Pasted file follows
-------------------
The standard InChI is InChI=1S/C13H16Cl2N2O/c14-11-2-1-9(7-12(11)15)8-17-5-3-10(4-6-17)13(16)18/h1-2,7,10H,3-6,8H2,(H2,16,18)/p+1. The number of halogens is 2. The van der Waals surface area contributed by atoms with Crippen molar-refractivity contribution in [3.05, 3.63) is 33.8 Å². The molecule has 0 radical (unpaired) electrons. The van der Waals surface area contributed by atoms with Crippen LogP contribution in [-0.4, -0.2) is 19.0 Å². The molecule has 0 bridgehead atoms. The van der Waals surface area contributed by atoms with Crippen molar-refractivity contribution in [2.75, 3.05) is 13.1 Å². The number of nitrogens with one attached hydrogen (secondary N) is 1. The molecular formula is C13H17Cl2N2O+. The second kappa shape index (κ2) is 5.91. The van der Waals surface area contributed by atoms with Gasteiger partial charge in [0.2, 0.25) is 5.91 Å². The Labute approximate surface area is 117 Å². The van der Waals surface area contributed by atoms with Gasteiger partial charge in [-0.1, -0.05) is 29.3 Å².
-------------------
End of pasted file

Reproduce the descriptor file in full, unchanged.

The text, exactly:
The standard InChI is InChI=1S/C13H16Cl2N2O/c14-11-2-1-9(7-12(11)15)8-17-5-3-10(4-6-17)13(16)18/h1-2,7,10H,3-6,8H2,(H2,16,18)/p+1. The number of halogens is 2. The van der Waals surface area contributed by atoms with Crippen molar-refractivity contribution in [3.05, 3.63) is 33.8 Å². The molecule has 0 radical (unpaired) electrons. The van der Waals surface area contributed by atoms with Crippen LogP contribution in [-0.4, -0.2) is 19.0 Å². The molecule has 0 bridgehead atoms. The van der Waals surface area contributed by atoms with Crippen molar-refractivity contribution in [2.75, 3.05) is 13.1 Å². The number of nitrogens with one attached hydrogen (secondary N) is 1. The molecular formula is C13H17Cl2N2O+. The second kappa shape index (κ2) is 5.91. The van der Waals surface area contributed by atoms with Gasteiger partial charge in [0.2, 0.25) is 5.91 Å². The Labute approximate surface area is 117 Å². The van der Waals surface area contributed by atoms with Gasteiger partial charge in [-0.1, -0.05) is 29.3 Å².